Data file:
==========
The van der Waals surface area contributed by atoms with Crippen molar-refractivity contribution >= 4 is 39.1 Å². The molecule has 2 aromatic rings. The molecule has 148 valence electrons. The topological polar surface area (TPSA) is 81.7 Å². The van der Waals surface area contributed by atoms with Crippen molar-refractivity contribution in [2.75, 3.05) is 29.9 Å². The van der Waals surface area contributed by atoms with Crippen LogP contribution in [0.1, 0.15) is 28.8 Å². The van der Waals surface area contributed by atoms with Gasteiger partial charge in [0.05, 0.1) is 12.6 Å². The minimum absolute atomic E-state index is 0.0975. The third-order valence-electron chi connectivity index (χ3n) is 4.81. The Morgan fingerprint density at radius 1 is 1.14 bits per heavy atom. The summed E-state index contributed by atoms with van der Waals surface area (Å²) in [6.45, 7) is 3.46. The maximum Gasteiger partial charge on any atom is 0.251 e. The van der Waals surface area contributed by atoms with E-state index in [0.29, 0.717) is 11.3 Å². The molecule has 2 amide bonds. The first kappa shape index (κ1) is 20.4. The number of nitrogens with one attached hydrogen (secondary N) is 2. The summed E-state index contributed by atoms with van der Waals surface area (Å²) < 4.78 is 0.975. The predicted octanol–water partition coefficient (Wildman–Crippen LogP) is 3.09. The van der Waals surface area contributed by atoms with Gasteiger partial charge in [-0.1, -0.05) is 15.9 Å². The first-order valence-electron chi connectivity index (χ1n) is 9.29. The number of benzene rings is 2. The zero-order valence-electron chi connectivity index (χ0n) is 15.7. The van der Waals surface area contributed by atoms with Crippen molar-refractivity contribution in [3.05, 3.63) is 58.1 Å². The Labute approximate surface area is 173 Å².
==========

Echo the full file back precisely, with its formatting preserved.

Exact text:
The van der Waals surface area contributed by atoms with Crippen molar-refractivity contribution >= 4 is 39.1 Å². The molecule has 2 aromatic rings. The molecule has 148 valence electrons. The topological polar surface area (TPSA) is 81.7 Å². The van der Waals surface area contributed by atoms with Crippen molar-refractivity contribution in [2.75, 3.05) is 29.9 Å². The van der Waals surface area contributed by atoms with Crippen LogP contribution in [0.1, 0.15) is 28.8 Å². The van der Waals surface area contributed by atoms with Gasteiger partial charge in [0.05, 0.1) is 12.6 Å². The minimum absolute atomic E-state index is 0.0975. The third-order valence-electron chi connectivity index (χ3n) is 4.81. The Morgan fingerprint density at radius 1 is 1.14 bits per heavy atom. The summed E-state index contributed by atoms with van der Waals surface area (Å²) in [6.45, 7) is 3.46. The maximum Gasteiger partial charge on any atom is 0.251 e. The van der Waals surface area contributed by atoms with E-state index in [0.29, 0.717) is 11.3 Å². The molecule has 2 amide bonds. The first kappa shape index (κ1) is 20.4. The number of nitrogens with one attached hydrogen (secondary N) is 2. The summed E-state index contributed by atoms with van der Waals surface area (Å²) < 4.78 is 0.975. The predicted octanol–water partition coefficient (Wildman–Crippen LogP) is 3.09. The van der Waals surface area contributed by atoms with Gasteiger partial charge in [-0.1, -0.05) is 15.9 Å². The first-order valence-electron chi connectivity index (χ1n) is 9.29. The number of benzene rings is 2. The zero-order valence-electron chi connectivity index (χ0n) is 15.7. The van der Waals surface area contributed by atoms with Crippen molar-refractivity contribution in [3.05, 3.63) is 58.1 Å². The Labute approximate surface area is 173 Å².